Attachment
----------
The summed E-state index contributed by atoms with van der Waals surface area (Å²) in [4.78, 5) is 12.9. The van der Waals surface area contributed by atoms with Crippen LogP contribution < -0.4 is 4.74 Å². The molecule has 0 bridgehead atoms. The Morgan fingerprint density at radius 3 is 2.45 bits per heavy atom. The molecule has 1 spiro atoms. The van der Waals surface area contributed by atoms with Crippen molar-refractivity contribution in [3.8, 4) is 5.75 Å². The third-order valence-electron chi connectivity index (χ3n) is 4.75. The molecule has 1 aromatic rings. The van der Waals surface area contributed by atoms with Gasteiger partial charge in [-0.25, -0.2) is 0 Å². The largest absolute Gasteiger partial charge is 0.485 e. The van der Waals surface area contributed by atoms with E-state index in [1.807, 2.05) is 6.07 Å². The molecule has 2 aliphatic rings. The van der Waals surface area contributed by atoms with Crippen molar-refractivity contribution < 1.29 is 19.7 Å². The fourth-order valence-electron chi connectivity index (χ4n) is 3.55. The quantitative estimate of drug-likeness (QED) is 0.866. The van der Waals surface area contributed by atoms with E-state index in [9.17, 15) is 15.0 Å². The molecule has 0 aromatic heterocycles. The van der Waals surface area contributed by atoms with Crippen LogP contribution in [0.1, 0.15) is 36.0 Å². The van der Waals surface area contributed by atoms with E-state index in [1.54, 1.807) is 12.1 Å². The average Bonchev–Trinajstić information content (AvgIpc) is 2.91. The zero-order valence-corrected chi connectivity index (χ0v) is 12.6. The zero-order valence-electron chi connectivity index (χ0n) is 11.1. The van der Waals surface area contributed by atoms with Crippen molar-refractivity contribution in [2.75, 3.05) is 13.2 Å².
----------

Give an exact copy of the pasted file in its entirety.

The summed E-state index contributed by atoms with van der Waals surface area (Å²) in [4.78, 5) is 12.9. The van der Waals surface area contributed by atoms with Crippen LogP contribution < -0.4 is 4.74 Å². The molecule has 0 bridgehead atoms. The Morgan fingerprint density at radius 3 is 2.45 bits per heavy atom. The molecule has 1 spiro atoms. The van der Waals surface area contributed by atoms with Crippen molar-refractivity contribution in [3.8, 4) is 5.75 Å². The third-order valence-electron chi connectivity index (χ3n) is 4.75. The molecule has 1 aromatic rings. The van der Waals surface area contributed by atoms with Gasteiger partial charge in [-0.25, -0.2) is 0 Å². The largest absolute Gasteiger partial charge is 0.485 e. The van der Waals surface area contributed by atoms with E-state index in [1.807, 2.05) is 6.07 Å². The molecule has 2 aliphatic rings. The van der Waals surface area contributed by atoms with Crippen molar-refractivity contribution < 1.29 is 19.7 Å². The fourth-order valence-electron chi connectivity index (χ4n) is 3.55. The quantitative estimate of drug-likeness (QED) is 0.866. The van der Waals surface area contributed by atoms with E-state index in [9.17, 15) is 15.0 Å². The molecule has 0 aromatic heterocycles. The van der Waals surface area contributed by atoms with Crippen LogP contribution in [0.1, 0.15) is 36.0 Å². The van der Waals surface area contributed by atoms with E-state index in [1.54, 1.807) is 12.1 Å². The average Bonchev–Trinajstić information content (AvgIpc) is 2.91. The zero-order valence-corrected chi connectivity index (χ0v) is 12.6. The zero-order valence-electron chi connectivity index (χ0n) is 11.1. The van der Waals surface area contributed by atoms with Crippen molar-refractivity contribution in [2.75, 3.05) is 13.2 Å².